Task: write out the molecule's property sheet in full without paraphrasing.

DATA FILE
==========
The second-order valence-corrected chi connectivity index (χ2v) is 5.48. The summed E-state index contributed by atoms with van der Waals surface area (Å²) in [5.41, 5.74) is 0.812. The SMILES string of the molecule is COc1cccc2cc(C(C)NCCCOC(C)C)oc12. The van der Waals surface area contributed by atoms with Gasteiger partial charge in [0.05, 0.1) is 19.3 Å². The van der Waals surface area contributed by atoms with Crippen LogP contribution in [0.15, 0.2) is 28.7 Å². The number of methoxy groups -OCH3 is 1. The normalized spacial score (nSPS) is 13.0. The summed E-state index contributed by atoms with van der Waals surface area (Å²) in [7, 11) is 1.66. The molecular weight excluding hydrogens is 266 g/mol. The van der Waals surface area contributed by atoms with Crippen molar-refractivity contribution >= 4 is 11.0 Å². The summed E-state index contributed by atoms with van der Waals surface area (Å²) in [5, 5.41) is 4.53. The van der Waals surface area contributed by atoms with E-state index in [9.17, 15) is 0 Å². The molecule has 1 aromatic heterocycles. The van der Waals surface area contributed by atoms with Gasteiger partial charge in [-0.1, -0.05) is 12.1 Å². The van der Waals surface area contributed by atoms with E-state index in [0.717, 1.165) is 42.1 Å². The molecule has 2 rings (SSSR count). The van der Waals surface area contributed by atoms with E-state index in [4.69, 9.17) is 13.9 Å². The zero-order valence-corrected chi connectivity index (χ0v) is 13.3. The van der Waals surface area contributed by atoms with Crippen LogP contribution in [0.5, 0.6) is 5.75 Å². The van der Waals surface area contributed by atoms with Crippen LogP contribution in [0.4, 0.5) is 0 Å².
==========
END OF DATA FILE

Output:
The second-order valence-corrected chi connectivity index (χ2v) is 5.48. The summed E-state index contributed by atoms with van der Waals surface area (Å²) in [5.41, 5.74) is 0.812. The SMILES string of the molecule is COc1cccc2cc(C(C)NCCCOC(C)C)oc12. The van der Waals surface area contributed by atoms with Gasteiger partial charge in [0.05, 0.1) is 19.3 Å². The van der Waals surface area contributed by atoms with Crippen LogP contribution in [0.15, 0.2) is 28.7 Å². The number of methoxy groups -OCH3 is 1. The normalized spacial score (nSPS) is 13.0. The summed E-state index contributed by atoms with van der Waals surface area (Å²) in [7, 11) is 1.66. The molecular weight excluding hydrogens is 266 g/mol. The van der Waals surface area contributed by atoms with Crippen molar-refractivity contribution >= 4 is 11.0 Å². The summed E-state index contributed by atoms with van der Waals surface area (Å²) in [5, 5.41) is 4.53. The van der Waals surface area contributed by atoms with E-state index in [9.17, 15) is 0 Å². The molecule has 1 aromatic heterocycles. The van der Waals surface area contributed by atoms with Gasteiger partial charge in [-0.1, -0.05) is 12.1 Å². The van der Waals surface area contributed by atoms with E-state index in [0.717, 1.165) is 42.1 Å². The molecule has 2 rings (SSSR count). The van der Waals surface area contributed by atoms with E-state index in [4.69, 9.17) is 13.9 Å². The zero-order valence-corrected chi connectivity index (χ0v) is 13.3. The van der Waals surface area contributed by atoms with Crippen LogP contribution in [0.5, 0.6) is 5.75 Å². The van der Waals surface area contributed by atoms with Crippen LogP contribution in [0.4, 0.5) is 0 Å².